Sebastian F. Barreto, a doctoral student of chemical and biomolecular engineering in the laboratory of Sharon Gerecht, won the grand prize for his image “Cells Performing Secret Handshake” from the Regenerative Medicine Foundation. Another image that Barreto submitted received 3rd place (shown below), and a third image received honorable mention.
Late last year, RMF issued an international call for macro-photography of regenerative medicine images taken through a microscope. This inaugural contest resulted in nearly 100 images representing scientists from the United States, Australia, Canada, Germany, the Netherlands and the United Kingdom.
Barreto’s image was included in the “Art of Science: Under the Surface” exhibition that featured an opening lecture and public reception with global expert in regenerative medicine Anthony Atala, M.D. and award winning photographer, painter and sculpture, Kelly Milukas, whose talk focused on the impact of art on healing. The winning images will also be featured in a special public patron gallery exhibition component during the Regenerative Medicine Foundation annual meeting held in San Francisco, May 5-7, 2014.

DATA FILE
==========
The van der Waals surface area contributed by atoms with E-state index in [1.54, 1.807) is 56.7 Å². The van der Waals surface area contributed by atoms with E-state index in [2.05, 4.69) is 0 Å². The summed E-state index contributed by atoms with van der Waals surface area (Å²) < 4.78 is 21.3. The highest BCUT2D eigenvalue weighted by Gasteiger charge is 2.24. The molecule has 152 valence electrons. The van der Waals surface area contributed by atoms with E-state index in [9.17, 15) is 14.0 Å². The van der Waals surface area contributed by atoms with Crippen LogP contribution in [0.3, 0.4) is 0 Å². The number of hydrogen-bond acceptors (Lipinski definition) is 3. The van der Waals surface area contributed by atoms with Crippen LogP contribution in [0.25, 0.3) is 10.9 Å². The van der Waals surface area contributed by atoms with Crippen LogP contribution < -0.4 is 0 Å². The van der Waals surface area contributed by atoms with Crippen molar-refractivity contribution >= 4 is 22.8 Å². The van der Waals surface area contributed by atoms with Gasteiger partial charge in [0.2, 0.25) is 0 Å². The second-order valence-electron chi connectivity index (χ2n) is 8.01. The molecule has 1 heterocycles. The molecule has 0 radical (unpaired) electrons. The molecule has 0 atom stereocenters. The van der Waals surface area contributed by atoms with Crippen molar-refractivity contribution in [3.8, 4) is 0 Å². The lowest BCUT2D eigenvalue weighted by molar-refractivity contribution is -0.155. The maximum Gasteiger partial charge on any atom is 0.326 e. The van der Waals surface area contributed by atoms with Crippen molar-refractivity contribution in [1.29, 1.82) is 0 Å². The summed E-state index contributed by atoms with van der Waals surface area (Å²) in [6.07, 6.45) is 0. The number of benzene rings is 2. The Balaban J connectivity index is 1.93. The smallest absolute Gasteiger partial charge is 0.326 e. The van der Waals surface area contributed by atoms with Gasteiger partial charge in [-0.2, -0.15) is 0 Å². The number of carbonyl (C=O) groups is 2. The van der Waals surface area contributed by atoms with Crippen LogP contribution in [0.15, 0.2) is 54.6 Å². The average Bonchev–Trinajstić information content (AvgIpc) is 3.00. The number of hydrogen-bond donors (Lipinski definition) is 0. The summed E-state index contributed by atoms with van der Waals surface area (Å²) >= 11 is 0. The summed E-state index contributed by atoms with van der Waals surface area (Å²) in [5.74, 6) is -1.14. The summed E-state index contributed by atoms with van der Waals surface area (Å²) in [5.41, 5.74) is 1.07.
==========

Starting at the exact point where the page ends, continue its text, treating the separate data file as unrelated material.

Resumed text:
In a congratulatory letter, Joan F. Schanck, the Academic Research Program Officer, Wake Forest Institute for Regenerative Medicine and Director of Education for the Regenerative Medicine Foundation, said, “This competition will assist in developing a digital library that can be used to excite, inform and educate a broad audience.”
Barreto is affiliated with both the Johns Hopkins Institute for NanoBioTechnology and with the Physical Sciences-Oncology Center.
Captions for both photos can be found below:
Technical description for the grand prize photo: Epifluorescence image was taken at 1280 x 1024 using an Olympus BX60 microscope. Human Umbilical Vein Endothelial Cells (HUVECs) were cultured for five days and stained for F-actin (green), Vascular Endothelial cadherin (VEcad; red), and nuclei was counter-stained with DAPI (blue).
Technical description for 3rd place photo: Epifluorescence image was taken at 1280 x 1024 using an Olympus BX60 microscope. Human Endothelial Colony Forming Cells (ECFCs) were cultured for eight days before being co-cultured with human Smooth Muscle Cells (SMCs) for four more days. ECFCs were stained with CD31 (red), SMCs with SM22 (green), and nuclei was counterstained with DAPI (blue).